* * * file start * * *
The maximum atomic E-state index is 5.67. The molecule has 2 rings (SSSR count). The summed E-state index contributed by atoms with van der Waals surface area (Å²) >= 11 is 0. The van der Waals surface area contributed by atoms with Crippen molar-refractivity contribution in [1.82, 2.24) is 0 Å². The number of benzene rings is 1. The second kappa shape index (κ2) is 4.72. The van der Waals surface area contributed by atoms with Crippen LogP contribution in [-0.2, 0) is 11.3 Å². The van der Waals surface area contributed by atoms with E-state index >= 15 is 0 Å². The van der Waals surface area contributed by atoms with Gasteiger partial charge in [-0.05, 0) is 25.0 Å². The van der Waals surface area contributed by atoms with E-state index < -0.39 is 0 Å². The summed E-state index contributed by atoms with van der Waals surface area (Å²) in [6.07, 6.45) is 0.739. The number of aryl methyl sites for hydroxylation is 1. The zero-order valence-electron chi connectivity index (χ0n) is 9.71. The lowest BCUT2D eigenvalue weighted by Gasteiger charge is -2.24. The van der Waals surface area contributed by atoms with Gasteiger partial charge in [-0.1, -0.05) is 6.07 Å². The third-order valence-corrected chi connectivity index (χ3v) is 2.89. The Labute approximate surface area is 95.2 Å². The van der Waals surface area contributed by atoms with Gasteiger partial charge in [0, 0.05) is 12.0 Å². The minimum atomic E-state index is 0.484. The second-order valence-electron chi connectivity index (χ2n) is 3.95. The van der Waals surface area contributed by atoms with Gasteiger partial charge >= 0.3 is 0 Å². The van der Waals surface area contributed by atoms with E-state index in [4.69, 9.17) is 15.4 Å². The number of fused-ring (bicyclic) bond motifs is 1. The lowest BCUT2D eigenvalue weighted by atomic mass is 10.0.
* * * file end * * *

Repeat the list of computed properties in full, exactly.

The maximum atomic E-state index is 5.67. The molecule has 2 rings (SSSR count). The summed E-state index contributed by atoms with van der Waals surface area (Å²) >= 11 is 0. The van der Waals surface area contributed by atoms with Crippen molar-refractivity contribution in [1.82, 2.24) is 0 Å². The number of benzene rings is 1. The second kappa shape index (κ2) is 4.72. The van der Waals surface area contributed by atoms with Crippen LogP contribution in [-0.2, 0) is 11.3 Å². The van der Waals surface area contributed by atoms with E-state index >= 15 is 0 Å². The van der Waals surface area contributed by atoms with Gasteiger partial charge in [-0.05, 0) is 25.0 Å². The van der Waals surface area contributed by atoms with E-state index < -0.39 is 0 Å². The summed E-state index contributed by atoms with van der Waals surface area (Å²) in [6.07, 6.45) is 0.739. The number of aryl methyl sites for hydroxylation is 1. The zero-order valence-electron chi connectivity index (χ0n) is 9.71. The lowest BCUT2D eigenvalue weighted by Gasteiger charge is -2.24. The van der Waals surface area contributed by atoms with Gasteiger partial charge in [-0.1, -0.05) is 6.07 Å². The third-order valence-corrected chi connectivity index (χ3v) is 2.89. The Labute approximate surface area is 95.2 Å². The van der Waals surface area contributed by atoms with Gasteiger partial charge in [0, 0.05) is 12.0 Å². The minimum atomic E-state index is 0.484. The second-order valence-electron chi connectivity index (χ2n) is 3.95. The van der Waals surface area contributed by atoms with Gasteiger partial charge >= 0.3 is 0 Å². The van der Waals surface area contributed by atoms with E-state index in [4.69, 9.17) is 15.4 Å². The number of fused-ring (bicyclic) bond motifs is 1. The lowest BCUT2D eigenvalue weighted by atomic mass is 10.0.